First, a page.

Slow Crush are the sound to a beautiful alternate reality

Belgian etherealists Slow Crush are pushing their dreamy-yet-doomy horizons even further with new album Hush, as vocalist Isa Holliday explains…

Slow Crush are the sound to a beautiful alternate reality
Angela Davey
Kat De Laet

Since the release of debut album, Aurora – now on its fourth pressing – Slow Crush have become something special. Their layers of abrasive guitars lend texture to a dreamy soundscape, alongside the dulcet tones of vocalist and bassist Isa Holliday. Their ethereal quality is what makes this Belgian quartet so unique and has captivated every audience they’ve played to so far, on their tours with Torche, Pelican and Gouge Away, as well as hitting ArcTanGent, 2000trees and Roadburn.

Isa is sat outside of a bar in Milan, where she’s vacationing. She’s just been tattooed and the happiness radiating from her voice is impossible to miss. However, it’s not the balmy Italian climate or her fresh new ink that’s responsible for this; Slow Crush are on the cusp of the release of second album, Hush, a record that heralds a darker, more intense direction for the band.

It’s actually an album that they’ve been working on for a while. However, the inevitable downtime over the past 18 months has allowed them time to fine-tune and perfect it. For Isa an important end goal was to provide a musical form of escapism.

“It gives an element to allow people to escape the physical realm”, she explains, “That's what we've heard a lot from our listeners and people who've come to see us at shows. They've really been able to completely zone out and just let go of everything else: the work day has passed, just focus on the now and drift off into some sort of alternate universe.

“I think that's something that we don't tend to allow ourselves to do a lot now. I'm currently sitting on a busy street in Milan seeing everyone hustle by. Everyone really has a goal, everyone is trying to get somewhere, but nobody really stops and thinks about themselves.”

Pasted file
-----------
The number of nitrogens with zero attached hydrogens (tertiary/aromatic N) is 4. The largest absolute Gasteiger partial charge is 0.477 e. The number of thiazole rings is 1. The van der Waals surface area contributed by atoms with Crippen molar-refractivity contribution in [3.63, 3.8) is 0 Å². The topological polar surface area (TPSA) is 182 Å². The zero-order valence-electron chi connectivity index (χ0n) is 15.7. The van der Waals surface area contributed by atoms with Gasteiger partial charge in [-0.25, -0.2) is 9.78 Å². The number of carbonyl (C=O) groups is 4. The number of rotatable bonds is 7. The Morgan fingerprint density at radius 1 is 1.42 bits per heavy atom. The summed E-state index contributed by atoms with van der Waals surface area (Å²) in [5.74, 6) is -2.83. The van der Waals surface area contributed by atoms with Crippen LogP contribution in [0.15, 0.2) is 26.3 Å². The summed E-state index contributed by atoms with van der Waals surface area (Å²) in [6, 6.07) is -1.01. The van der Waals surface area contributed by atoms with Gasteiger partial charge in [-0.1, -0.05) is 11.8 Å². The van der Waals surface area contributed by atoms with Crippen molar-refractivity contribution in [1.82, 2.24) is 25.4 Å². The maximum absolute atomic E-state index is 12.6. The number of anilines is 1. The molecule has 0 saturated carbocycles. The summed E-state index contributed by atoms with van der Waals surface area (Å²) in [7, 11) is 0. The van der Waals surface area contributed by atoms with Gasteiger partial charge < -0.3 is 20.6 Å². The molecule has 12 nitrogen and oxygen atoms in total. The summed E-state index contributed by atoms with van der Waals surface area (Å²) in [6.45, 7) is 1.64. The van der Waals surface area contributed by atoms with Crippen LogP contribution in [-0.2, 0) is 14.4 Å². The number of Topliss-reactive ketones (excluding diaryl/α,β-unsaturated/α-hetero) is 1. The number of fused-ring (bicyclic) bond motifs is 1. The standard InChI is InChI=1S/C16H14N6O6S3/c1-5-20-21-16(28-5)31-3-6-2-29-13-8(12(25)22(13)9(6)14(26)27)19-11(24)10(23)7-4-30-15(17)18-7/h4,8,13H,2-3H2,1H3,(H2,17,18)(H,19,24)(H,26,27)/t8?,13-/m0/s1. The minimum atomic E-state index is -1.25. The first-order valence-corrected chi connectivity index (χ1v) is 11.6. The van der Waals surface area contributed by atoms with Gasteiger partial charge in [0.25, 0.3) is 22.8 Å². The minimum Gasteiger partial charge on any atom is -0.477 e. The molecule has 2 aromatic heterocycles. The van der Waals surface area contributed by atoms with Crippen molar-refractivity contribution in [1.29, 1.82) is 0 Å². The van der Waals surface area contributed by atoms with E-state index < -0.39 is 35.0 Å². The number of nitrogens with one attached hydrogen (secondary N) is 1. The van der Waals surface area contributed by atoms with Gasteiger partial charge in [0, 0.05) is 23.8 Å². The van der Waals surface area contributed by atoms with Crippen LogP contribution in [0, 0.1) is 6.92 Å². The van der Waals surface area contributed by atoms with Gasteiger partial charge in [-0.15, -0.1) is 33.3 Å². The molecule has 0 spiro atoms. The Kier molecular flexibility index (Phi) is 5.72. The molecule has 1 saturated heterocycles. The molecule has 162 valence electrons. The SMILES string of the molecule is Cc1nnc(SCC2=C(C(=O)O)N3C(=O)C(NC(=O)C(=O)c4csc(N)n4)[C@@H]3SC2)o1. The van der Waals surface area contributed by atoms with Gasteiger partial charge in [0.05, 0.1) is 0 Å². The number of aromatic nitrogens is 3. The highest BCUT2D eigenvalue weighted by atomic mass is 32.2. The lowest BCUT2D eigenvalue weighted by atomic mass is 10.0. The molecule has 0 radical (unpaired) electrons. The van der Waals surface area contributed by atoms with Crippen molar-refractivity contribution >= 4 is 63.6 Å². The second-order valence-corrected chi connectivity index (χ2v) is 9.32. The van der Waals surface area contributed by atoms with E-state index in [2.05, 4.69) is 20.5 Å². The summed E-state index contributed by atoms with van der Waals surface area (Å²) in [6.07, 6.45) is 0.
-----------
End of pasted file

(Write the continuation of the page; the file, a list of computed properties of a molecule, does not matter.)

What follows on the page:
The lengths to which Slow Crush have gone on Hush in order to provide this alternate reality is genuinely innovative. In particular, the track Lull features the sound of rainfall that the band recorded by holding a microphone up to a glass ceiling in the midst of a downpour.

“The studio we recorded at had a really tall hallway with a glass ceiling and all the time that we were there, it was either raining or snowing,” Isa says. “We heard the pitter-patter of the rain and played the guitars through that hallway. It just added an atmospheric feel to the whole song.

“We’re always evolving, learning new things and also just picking up different inspirations from random sounds or random experiences,” she continues. “A good example is, we were just sitting on our balcony during practice and we heard an ice cream van pass by and thought that that might be a good sound to replicate or even appear somewhere on a future song. In terms of where inspiration or where sonic ideas can come from, it can really come from anything.”

The inevitable buzzword that gets thrown around for an act like this is shoegaze. However, for Isa and the rest of the band, it feels limiting, and is a collective source of frustration for a group who are striving to break out of a mould and push sonic boundaries to the limits of their creativity.

“We've all listened to a lot of different genres and we all still do listen to a lot of different types of music, so now there are those different elements that can be picked up from the songs that we write” says Isa.

“There’s a little bit of something for everyone, but we find it disappointing and a bit limiting if you get pinned down to a certain genre. Some people come up to us after shows and say that we sound really doomy in certain songs and a bit of post-rock there and then also kind of synth. I think music is so universal and can make a unique connection to everyone.”

Slow Crush have a busy 12 months ahead of them. Following a run of shows in Belgium, they’ll be heading to the UK in December to tour with Loathe, before a string of European dates in March with Austin-based trio, Grivo. They’ll then spend two months performing on stages across the U.S.

World domination seems imminent for them, however, they remain humble and eager as ever to connect with fans. “We'll have plenty of copies of the record with us, so if anyone wants to come and see us then we'd be happy to see them at a show.”

Hush is due out October 22 via Church Road Records

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